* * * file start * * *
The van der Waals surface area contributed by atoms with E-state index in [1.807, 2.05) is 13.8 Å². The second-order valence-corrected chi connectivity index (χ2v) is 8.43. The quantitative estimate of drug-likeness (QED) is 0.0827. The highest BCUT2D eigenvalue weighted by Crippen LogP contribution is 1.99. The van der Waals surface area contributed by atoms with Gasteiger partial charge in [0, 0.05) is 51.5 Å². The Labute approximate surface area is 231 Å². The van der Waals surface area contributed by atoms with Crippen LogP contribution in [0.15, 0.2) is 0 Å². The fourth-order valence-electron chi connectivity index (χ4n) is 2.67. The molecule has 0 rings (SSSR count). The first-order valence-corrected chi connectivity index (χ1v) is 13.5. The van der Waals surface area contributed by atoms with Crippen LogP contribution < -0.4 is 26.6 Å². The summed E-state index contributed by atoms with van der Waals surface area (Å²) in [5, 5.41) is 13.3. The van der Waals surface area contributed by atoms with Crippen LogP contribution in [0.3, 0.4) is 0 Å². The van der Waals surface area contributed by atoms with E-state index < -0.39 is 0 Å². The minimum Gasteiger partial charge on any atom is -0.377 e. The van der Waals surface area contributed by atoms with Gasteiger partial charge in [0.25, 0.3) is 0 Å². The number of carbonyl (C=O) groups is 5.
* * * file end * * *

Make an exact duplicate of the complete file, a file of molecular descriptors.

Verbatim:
The van der Waals surface area contributed by atoms with E-state index in [1.807, 2.05) is 13.8 Å². The second-order valence-corrected chi connectivity index (χ2v) is 8.43. The quantitative estimate of drug-likeness (QED) is 0.0827. The highest BCUT2D eigenvalue weighted by Crippen LogP contribution is 1.99. The van der Waals surface area contributed by atoms with Gasteiger partial charge in [0, 0.05) is 51.5 Å². The Labute approximate surface area is 231 Å². The van der Waals surface area contributed by atoms with Crippen LogP contribution in [0.15, 0.2) is 0 Å². The fourth-order valence-electron chi connectivity index (χ4n) is 2.67. The molecule has 0 rings (SSSR count). The first-order valence-corrected chi connectivity index (χ1v) is 13.5. The van der Waals surface area contributed by atoms with Crippen LogP contribution < -0.4 is 26.6 Å². The summed E-state index contributed by atoms with van der Waals surface area (Å²) in [5, 5.41) is 13.3. The van der Waals surface area contributed by atoms with Crippen LogP contribution in [0.3, 0.4) is 0 Å². The van der Waals surface area contributed by atoms with E-state index < -0.39 is 0 Å². The minimum Gasteiger partial charge on any atom is -0.377 e. The van der Waals surface area contributed by atoms with Gasteiger partial charge in [0.25, 0.3) is 0 Å². The number of carbonyl (C=O) groups is 5.